And then something I would never have spotted but our driver Roy really had eyes like an eagle. A caracal cat, apparently not something you see every day. Quite far away unfortunately, but its long and pointy ears were very visible.
A lazy cheetah was dozing by the lake. Understandably, as it was getting quite hot now. We entered Lerai forest and I was quite surprised to see an elephant family. Surprised because my travel guide book claimed there were only tuskers down in the craters but no female and little ones. Definitely wrong. What we really had been hoping most for in the crater came next. Sort of. With the binocs I could … kind of see the butt of a rhino disappearing in the bushes. I think. Since about 30 cars were staring at those spot it´s no wonder it ran off.
At the picnic site we felt very elitist. While all the other cars had their packed lunches we enjoyed hot buffet prepared for us by the staff of Highview hotel. Yes, very decadent, but it still felt absolutely magnificent sitting there in the wild, enjoying the crater and having a fabulous meal. A Masai was standing guard, we were told that lions were afraid of them and therefore wouldn´t come close.
After lunch we encountered more lions.
I was quite astouned to hear that apparently no less than nine prides are resident in the crater. Felt quite a lot to me, the place isn´t that big.
Kori bustards and ostrichs came next, and then two very sleepy spotted hyenas who had a bit of a bad-hair-day.
Some hippos near the crater slope made me wonder how these big, short-legged animals had ever gotten down here. I can understand why giraffes don´t bother for the crater but I absolutely can´t fathom how and why the hippos managed to get there. We were circling back around Lake Magadi in hope of getting a better shot at the rhino. Caracal and cheetah were still dozing by the lake shore, and we enjoyed the flight of several crowned cranes.
Back in the forest, the elephants showed up again, and luckily, so did the rhino. Still quite distant unfortunately, but we were happy having completed the “Big 5”. (I assume old hands like most of you here will frown a little bit on this Big 5 thing but I have to admit for a first-timer like me it felt important.)
It was time to leave the crater again, but not before it granted us one last special wish: I had seen lots of lions on this trip but no big male “lion king” specimen. And now there he lay, a few m next to the road, and veeeeeery evidently completely gorged. Our driver impolitely woke him up with an engine howl but the big guy just gave us one short stern look before he decided he couldn´t be bothered and went back to sleep.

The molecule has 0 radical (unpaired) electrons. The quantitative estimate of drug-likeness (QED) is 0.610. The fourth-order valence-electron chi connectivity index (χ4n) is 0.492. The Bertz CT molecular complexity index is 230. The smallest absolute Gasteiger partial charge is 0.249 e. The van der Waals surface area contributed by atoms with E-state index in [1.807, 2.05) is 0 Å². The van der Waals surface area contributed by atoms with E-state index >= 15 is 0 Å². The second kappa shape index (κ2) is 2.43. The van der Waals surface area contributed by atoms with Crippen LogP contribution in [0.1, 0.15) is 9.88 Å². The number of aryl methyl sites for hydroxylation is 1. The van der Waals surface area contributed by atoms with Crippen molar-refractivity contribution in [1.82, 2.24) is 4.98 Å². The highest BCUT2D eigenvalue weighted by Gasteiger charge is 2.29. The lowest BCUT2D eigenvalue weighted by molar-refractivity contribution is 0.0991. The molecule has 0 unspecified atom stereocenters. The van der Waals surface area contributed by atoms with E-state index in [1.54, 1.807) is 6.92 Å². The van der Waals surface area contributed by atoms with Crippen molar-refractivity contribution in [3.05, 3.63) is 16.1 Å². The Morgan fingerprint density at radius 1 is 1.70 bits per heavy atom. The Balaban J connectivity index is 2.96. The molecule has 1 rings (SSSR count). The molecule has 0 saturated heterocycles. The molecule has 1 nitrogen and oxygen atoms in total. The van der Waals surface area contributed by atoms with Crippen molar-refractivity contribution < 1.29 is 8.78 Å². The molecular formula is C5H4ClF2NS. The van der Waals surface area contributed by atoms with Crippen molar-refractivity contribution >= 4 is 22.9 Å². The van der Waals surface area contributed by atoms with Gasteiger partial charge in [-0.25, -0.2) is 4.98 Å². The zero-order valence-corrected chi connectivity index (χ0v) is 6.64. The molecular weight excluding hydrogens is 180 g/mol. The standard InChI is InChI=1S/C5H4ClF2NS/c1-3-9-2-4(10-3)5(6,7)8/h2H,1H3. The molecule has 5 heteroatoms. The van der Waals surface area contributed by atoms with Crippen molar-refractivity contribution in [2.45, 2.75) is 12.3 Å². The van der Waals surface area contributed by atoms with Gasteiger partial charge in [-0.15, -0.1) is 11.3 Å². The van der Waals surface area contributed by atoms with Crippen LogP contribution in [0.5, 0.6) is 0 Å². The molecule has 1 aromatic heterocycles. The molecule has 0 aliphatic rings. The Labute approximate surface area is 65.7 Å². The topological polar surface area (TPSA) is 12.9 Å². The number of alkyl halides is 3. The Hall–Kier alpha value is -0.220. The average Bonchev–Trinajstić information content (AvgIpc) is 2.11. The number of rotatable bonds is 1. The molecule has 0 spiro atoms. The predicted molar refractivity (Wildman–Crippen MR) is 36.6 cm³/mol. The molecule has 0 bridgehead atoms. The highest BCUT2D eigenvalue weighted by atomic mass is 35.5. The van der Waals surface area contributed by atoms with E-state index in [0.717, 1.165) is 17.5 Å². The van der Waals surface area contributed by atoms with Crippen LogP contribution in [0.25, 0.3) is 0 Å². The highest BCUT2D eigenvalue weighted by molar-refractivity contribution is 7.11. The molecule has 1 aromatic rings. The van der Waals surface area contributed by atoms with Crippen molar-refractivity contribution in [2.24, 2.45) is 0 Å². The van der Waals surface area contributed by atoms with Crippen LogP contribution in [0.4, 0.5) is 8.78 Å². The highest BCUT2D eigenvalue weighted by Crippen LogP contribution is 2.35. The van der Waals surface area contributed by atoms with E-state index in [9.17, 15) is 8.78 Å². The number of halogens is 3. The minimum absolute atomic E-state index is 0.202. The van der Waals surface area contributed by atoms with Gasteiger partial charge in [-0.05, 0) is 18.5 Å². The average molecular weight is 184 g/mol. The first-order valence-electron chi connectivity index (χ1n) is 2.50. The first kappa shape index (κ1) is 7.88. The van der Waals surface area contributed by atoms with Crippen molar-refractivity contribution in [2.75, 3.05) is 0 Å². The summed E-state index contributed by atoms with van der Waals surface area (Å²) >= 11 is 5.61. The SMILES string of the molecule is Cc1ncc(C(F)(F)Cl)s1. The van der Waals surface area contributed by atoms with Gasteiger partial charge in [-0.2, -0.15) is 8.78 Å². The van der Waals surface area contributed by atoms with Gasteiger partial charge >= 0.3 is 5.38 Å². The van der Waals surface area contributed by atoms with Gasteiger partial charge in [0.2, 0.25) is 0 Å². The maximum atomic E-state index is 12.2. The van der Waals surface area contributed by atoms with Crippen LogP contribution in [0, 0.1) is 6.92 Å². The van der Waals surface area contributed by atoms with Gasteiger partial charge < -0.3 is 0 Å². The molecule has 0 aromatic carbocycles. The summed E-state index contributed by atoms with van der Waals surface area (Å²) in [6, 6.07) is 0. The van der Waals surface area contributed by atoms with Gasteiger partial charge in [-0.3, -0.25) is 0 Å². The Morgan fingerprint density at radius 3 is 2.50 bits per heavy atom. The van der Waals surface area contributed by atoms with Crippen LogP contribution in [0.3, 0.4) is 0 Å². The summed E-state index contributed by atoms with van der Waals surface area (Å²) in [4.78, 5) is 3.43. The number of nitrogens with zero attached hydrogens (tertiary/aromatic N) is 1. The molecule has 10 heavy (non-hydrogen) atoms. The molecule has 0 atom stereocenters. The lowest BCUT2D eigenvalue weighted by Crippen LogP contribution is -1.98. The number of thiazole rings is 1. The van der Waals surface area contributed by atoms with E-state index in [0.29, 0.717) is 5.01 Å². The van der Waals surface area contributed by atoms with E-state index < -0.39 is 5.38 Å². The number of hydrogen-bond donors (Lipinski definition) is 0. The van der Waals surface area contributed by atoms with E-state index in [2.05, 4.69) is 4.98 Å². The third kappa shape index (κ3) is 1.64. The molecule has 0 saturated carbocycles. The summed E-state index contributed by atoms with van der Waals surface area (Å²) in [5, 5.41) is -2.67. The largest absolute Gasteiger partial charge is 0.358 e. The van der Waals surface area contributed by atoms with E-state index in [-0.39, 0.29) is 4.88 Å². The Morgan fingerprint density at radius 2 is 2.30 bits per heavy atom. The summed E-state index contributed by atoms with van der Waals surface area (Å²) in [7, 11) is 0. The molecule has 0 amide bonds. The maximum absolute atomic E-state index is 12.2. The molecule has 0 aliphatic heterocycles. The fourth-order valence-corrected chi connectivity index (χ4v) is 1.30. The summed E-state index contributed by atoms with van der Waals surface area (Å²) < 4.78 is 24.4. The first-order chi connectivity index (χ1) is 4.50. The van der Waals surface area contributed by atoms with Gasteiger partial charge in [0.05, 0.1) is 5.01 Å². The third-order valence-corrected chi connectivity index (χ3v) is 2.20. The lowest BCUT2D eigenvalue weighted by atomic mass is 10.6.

Great end to this trip to Ngorongoro, and everyone was smiling all the way back to the hotel thinking about the wonderful experiences this day had brought us.
A gorgeous sunrise marked the beginning of our last safari day next morning.
Lake Manyara was our last stop. A bit of a disappointment. We had only two hours because we had to catch our plane to Zanzibar and surely this extremely short visit didn´t do the park justice. So, no lions on trees for us, not too much else in truth, but the more forest-like feel of the park is beautiful and you can see some enormous sausage trees there. Vervets, baboons, several hornbills, a nice hippo pool, some elephants and a solitary bushbuck showed up, too, so we didn´t see nothing but all consented that our Lake Manyara experience should just be seen as a coda to a wonderful safari week and not really as safari on its own right. (Zanzibar was wonderful btw, but since it´s not “safari”, I won´t write about it.)
Didn´t matter, as I said it had been a fantastic week, definitely one of the best of my life. The sheer beauty and power of Tanzania and its wildlife have touched me deeply. On bad days I like to just close my eyes and think back to my buffalo walk in Arusha, the Tarangire river with all its eles, impalas, wildebeest, giraffes, ostrichs and zebras congregating to drink, the cheetah kill in the Serengeti, my nocturnal zebra visitors in the camp, the stink of the hippo pool, the tranquillity in the middle of the wildebeest in Ngorongoro … and feel better. So much better. I had loved animals as a kid, learned all their scientific names and would be most delighted about big encyclopedias with lots of pics and facts at Christmas. Somehow, growing up, I had lost this enthusiasm, or rather buried it. This safari brought it all back, and I´m quite sure that my enthusiasm for wildlife can´t be buried again.
It was fun writing this and reliving this very special week, I hope some of you enjoyed it, too.